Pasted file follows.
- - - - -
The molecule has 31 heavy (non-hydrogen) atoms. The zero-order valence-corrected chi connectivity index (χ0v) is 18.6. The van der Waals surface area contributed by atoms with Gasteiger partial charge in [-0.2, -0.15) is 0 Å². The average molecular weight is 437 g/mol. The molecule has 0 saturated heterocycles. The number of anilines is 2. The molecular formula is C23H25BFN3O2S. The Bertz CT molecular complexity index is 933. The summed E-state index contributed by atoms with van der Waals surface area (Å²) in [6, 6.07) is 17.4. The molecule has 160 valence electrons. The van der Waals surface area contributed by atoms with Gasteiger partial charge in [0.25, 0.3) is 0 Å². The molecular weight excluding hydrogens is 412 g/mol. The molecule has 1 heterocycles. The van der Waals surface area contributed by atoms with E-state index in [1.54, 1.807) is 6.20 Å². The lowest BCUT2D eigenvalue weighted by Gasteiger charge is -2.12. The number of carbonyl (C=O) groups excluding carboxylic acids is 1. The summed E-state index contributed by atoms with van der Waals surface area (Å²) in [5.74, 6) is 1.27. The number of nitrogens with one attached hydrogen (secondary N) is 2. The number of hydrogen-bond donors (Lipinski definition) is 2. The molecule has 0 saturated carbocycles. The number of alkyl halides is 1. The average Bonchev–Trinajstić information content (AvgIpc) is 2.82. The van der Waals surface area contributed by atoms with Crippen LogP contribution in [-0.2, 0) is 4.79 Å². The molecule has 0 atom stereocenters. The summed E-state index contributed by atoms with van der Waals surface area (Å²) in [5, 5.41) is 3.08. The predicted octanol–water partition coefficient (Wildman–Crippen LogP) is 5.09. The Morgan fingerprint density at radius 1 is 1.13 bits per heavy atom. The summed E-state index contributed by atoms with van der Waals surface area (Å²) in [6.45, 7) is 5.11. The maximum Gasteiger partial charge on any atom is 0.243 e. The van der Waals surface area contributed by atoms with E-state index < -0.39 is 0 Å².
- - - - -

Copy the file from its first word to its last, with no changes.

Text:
The molecule has 31 heavy (non-hydrogen) atoms. The zero-order valence-corrected chi connectivity index (χ0v) is 18.6. The van der Waals surface area contributed by atoms with Gasteiger partial charge in [-0.2, -0.15) is 0 Å². The average molecular weight is 437 g/mol. The molecule has 0 saturated heterocycles. The number of anilines is 2. The molecular formula is C23H25BFN3O2S. The Bertz CT molecular complexity index is 933. The summed E-state index contributed by atoms with van der Waals surface area (Å²) in [6, 6.07) is 17.4. The molecule has 160 valence electrons. The van der Waals surface area contributed by atoms with Gasteiger partial charge in [0.25, 0.3) is 0 Å². The molecular weight excluding hydrogens is 412 g/mol. The molecule has 1 heterocycles. The van der Waals surface area contributed by atoms with E-state index in [1.54, 1.807) is 6.20 Å². The lowest BCUT2D eigenvalue weighted by Gasteiger charge is -2.12. The number of carbonyl (C=O) groups excluding carboxylic acids is 1. The summed E-state index contributed by atoms with van der Waals surface area (Å²) in [5.74, 6) is 1.27. The number of nitrogens with one attached hydrogen (secondary N) is 2. The number of hydrogen-bond donors (Lipinski definition) is 2. The molecule has 0 saturated carbocycles. The number of alkyl halides is 1. The average Bonchev–Trinajstić information content (AvgIpc) is 2.82. The van der Waals surface area contributed by atoms with Crippen LogP contribution in [-0.2, 0) is 4.79 Å². The molecule has 0 atom stereocenters. The summed E-state index contributed by atoms with van der Waals surface area (Å²) in [5, 5.41) is 3.08. The predicted octanol–water partition coefficient (Wildman–Crippen LogP) is 5.09. The Morgan fingerprint density at radius 1 is 1.13 bits per heavy atom. The summed E-state index contributed by atoms with van der Waals surface area (Å²) in [6.45, 7) is 5.11. The maximum Gasteiger partial charge on any atom is 0.243 e. The van der Waals surface area contributed by atoms with E-state index < -0.39 is 0 Å².